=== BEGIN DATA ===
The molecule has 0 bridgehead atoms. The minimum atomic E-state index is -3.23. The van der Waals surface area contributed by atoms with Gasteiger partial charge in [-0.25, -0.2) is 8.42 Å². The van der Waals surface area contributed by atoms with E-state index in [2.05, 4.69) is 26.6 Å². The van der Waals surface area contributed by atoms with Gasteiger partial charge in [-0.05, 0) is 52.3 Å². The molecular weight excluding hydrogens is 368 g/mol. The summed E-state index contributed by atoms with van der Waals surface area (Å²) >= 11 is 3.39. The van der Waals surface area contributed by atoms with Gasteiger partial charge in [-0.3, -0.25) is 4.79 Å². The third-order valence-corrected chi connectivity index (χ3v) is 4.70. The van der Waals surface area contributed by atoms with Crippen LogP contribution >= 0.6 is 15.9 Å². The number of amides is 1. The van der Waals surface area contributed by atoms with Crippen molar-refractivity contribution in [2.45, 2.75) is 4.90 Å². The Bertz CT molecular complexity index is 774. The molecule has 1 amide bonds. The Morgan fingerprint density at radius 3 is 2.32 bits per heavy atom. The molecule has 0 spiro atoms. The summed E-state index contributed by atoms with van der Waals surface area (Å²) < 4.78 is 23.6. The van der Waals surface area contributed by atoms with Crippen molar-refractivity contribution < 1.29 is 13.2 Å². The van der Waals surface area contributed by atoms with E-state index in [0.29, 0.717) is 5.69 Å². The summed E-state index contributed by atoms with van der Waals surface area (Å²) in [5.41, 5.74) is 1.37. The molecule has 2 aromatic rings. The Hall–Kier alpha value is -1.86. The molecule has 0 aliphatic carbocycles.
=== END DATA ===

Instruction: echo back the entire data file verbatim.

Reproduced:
The molecule has 0 bridgehead atoms. The minimum atomic E-state index is -3.23. The van der Waals surface area contributed by atoms with Gasteiger partial charge in [-0.25, -0.2) is 8.42 Å². The van der Waals surface area contributed by atoms with E-state index in [2.05, 4.69) is 26.6 Å². The van der Waals surface area contributed by atoms with Gasteiger partial charge in [-0.05, 0) is 52.3 Å². The molecular weight excluding hydrogens is 368 g/mol. The summed E-state index contributed by atoms with van der Waals surface area (Å²) >= 11 is 3.39. The van der Waals surface area contributed by atoms with Gasteiger partial charge in [-0.3, -0.25) is 4.79 Å². The third-order valence-corrected chi connectivity index (χ3v) is 4.70. The van der Waals surface area contributed by atoms with Crippen LogP contribution >= 0.6 is 15.9 Å². The number of amides is 1. The van der Waals surface area contributed by atoms with Crippen molar-refractivity contribution in [2.45, 2.75) is 4.90 Å². The Bertz CT molecular complexity index is 774. The molecule has 1 amide bonds. The Morgan fingerprint density at radius 3 is 2.32 bits per heavy atom. The molecule has 0 spiro atoms. The summed E-state index contributed by atoms with van der Waals surface area (Å²) < 4.78 is 23.6. The van der Waals surface area contributed by atoms with Crippen molar-refractivity contribution < 1.29 is 13.2 Å². The van der Waals surface area contributed by atoms with E-state index in [0.29, 0.717) is 5.69 Å². The summed E-state index contributed by atoms with van der Waals surface area (Å²) in [5.41, 5.74) is 1.37. The molecule has 2 aromatic rings. The Hall–Kier alpha value is -1.86. The molecule has 0 aliphatic carbocycles.